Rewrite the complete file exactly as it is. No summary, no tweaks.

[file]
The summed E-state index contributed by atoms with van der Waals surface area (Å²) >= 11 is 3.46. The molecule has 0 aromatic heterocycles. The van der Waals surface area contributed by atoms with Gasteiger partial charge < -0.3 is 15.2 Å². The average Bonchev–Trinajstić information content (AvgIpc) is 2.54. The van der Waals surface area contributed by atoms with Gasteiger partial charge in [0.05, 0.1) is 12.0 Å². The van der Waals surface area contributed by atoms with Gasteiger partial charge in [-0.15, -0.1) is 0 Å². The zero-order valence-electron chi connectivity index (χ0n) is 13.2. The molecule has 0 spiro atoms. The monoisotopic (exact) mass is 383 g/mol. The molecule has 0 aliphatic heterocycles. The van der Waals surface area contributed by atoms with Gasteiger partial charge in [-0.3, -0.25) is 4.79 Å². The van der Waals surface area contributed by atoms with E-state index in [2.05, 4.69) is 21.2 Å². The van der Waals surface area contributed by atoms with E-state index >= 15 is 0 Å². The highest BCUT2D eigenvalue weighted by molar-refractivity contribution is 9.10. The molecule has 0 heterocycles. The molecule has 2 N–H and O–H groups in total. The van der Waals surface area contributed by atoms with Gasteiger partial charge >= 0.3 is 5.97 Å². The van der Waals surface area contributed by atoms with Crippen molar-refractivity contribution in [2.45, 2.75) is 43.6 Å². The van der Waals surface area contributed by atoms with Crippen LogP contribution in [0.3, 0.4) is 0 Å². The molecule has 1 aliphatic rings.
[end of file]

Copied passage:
The summed E-state index contributed by atoms with van der Waals surface area (Å²) >= 11 is 3.46. The molecule has 0 aromatic heterocycles. The van der Waals surface area contributed by atoms with Gasteiger partial charge < -0.3 is 15.2 Å². The average Bonchev–Trinajstić information content (AvgIpc) is 2.54. The van der Waals surface area contributed by atoms with Gasteiger partial charge in [0.05, 0.1) is 12.0 Å². The van der Waals surface area contributed by atoms with Gasteiger partial charge in [-0.15, -0.1) is 0 Å². The zero-order valence-electron chi connectivity index (χ0n) is 13.2. The molecule has 0 spiro atoms. The monoisotopic (exact) mass is 383 g/mol. The molecule has 0 aliphatic heterocycles. The van der Waals surface area contributed by atoms with Gasteiger partial charge in [-0.3, -0.25) is 4.79 Å². The van der Waals surface area contributed by atoms with E-state index in [2.05, 4.69) is 21.2 Å². The van der Waals surface area contributed by atoms with E-state index >= 15 is 0 Å². The highest BCUT2D eigenvalue weighted by molar-refractivity contribution is 9.10. The molecule has 0 heterocycles. The molecule has 2 N–H and O–H groups in total. The van der Waals surface area contributed by atoms with Gasteiger partial charge >= 0.3 is 5.97 Å². The van der Waals surface area contributed by atoms with Crippen molar-refractivity contribution in [2.45, 2.75) is 43.6 Å². The van der Waals surface area contributed by atoms with Crippen LogP contribution in [0.3, 0.4) is 0 Å². The molecule has 1 aliphatic rings.